Michael H. Jordan

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Michael H. Jordan (June 13, 1936 – May 25, 2010) was an American businessman. He has served as the Chief Executive Officer of PepsiCo Worldwide Foods (1986–1990), Westinghouse Electric Corporation (1993–1998), CBS Corporation (1995–1998), and Electronic Data Systems (2003–2007).[1]

Jordan was born in Kansas City, Missouri, to the late Mary Virginia Witt and Hugh Franklin Jordan. He was raised in a lower-middle-class area in the wake of the Great Depression.

He wed Kathryn Beacham in Toledo, Ohio, on April 8, 1961. Married for 38 years, Kim gave birth to two children, Kathryn and Stephen. The marriage ended in divorce.

He met and later married Hilary Cecil, an executive recruiter, on March 4, 2000 in New York City.[2] Jordan was the stepfather to Hilary's two children, Francesca Cecil and Alexander Cecil; he was also grandfather to six grandchildren.

Education[edit]

Jordan graduated from Yale University in 1957 with a B.S. in Chemical Engineering, then earned a M.S. in Chemical Engineering from Princeton University in 1959.[3][4]

Naval career[edit]

Jordan was a member of the Reserve Officers Training Corps in college. In 1960, he joined the United States Navy as a lieutenant and was selected by Admiral Hyman G. Rickover to serve on his staff, which was developing America’s nuclear submarine force. He left active duty in 1964.

Career[edit]

From 1964-1974, Jordan served as consultant and principal at McKinsey & Company. Michael joined PepsiCo in 1974, where he held various senior executive positions. Among the positions he held at the company were president of the International Foods and Beverages Division, and CFO. He retired in July 1992 as Chairman and CEO of its PepsiCo International Foods and Beverages Division.

Jordan’s retirement was short-lived. In 1992-1993, he became a principal of Clayton, Dubilier & Rice (CD&R), one of the oldest private investment firms. In 1993, he was recruited as the first outside Chairman and CEO of Westinghouse Electric Corporation headquartered in Pittsburgh. He led the company through one of the most comprehensive transformations of a major U.S. corporation, including its purchase of CBS Corporation, as the company was renamed. He retired from CBS in December 1998, became a private investor and authored a mystery novel.

In 2003, the board of Electronic Data Systems asked Jordan to lead the company. As Chairman and CEO, he led a financial and operational turnaround. In 2007, he stepped down. He remained with the company as Chairman Emeritus until it was purchased by Hewlett Packard in 2008. Jordan served on several corporate, private and non-profit boards. In 1992, he joined the Dell Computer Corporation’s Board of Directors, where he served until 2003, having played a critical role during an exceptional growth period in Dell’s history. From 1992 to 2007, he served on the Board of Directors at Aetna. After his retirement from CBS, Jordan became chairman of two companies, Luminant Worldwide Corporation in Dallas, where he served from 1999 to 2001, and eOriginal Inc., a Baltimore company on whose board he remained. He also served on the boards of several smaller, privately held companies, including BlackLight Power, Inc. located in Cranbury, NJ. He was a former board member of WPP Group plc.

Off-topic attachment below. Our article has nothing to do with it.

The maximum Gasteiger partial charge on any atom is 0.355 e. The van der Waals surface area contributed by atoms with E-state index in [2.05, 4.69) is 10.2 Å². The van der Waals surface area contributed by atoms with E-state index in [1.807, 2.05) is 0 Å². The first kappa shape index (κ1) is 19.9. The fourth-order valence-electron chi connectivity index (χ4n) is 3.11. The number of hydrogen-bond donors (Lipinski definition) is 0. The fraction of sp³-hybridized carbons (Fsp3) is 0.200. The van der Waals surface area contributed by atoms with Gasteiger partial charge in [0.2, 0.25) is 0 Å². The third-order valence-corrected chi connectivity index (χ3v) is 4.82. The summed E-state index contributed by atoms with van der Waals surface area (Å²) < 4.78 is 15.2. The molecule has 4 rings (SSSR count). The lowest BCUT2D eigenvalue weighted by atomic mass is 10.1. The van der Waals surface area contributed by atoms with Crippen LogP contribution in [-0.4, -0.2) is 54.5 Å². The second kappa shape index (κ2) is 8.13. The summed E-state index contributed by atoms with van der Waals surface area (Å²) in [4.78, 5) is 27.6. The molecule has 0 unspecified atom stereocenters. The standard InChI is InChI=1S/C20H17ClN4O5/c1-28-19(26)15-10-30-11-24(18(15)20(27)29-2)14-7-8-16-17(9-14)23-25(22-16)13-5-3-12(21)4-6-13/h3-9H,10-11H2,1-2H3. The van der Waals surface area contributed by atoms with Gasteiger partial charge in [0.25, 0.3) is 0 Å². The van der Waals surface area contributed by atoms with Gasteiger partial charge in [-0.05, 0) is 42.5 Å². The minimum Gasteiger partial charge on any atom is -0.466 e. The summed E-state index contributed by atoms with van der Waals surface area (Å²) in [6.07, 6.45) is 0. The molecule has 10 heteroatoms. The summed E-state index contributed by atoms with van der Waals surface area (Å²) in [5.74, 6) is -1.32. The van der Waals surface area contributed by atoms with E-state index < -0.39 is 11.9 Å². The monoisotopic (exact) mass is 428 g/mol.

Two of his favorite non-profit organizations were the Center for Excellence in Education, founded by the late Admiral Hyman G. Rickover, and the United Negro College Fund. He served on the Center’s board beginning in 1986, and as its chairman from 1988-1992. In 1986, he joined the Board of the United Negro College Fund, and from 1994 to 2004, he served as its Chairman. He was a member of the Yale School of Management Advisory Board and Chairman of the Yale University Council Committee on Engineering and Applied Science.

Michael was a member of the President’s Export Council under the Clinton Administration, and chairman of its Subcommittee on Export Administration. He was a member of the Council of Retired Chief Executives, a former chairman of the National Foreign Trade Council; a member of the Council on Foreign Relations; a trustee of The Brookings Institution; a member and former chairman of the U.S.-Japan Business Council; a former member of The Business Council; a member of the board of trustees of the United States Council for International Business; a member of the International Advisory Board of British-American Business Inc.; and a former member of the Business Roundtable.

Death[edit]

He died of neuroendocrine cancer on May 25, 2010, at the age of 73[5]

Other[edit]

Bloomberg Business Week: Executive Profile.[6]

References[edit]

  1. ^ Answers.com Business Biographies
  2. ^ "WEDDINGS; Hilary Cecil, Michael H. Jordan". NY Times. March 5, 2000. Retrieved 19 May 2010. 
  3. ^ Encyclopedia of Business, 2nd ed.
  4. ^ "Forbes – CEO Compensation". May 3, 2007. Retrieved 19 May 2010. 
  5. ^ Lohr, Steve (May 26, 2010). "Michael H. Jordan, Turnaround Expert, Dies at 73". NY Times. Retrieved 27 May 2010. 
  6. ^ "Bloomberg Business Week: Executive Profile". Retrieved 19 May 2010.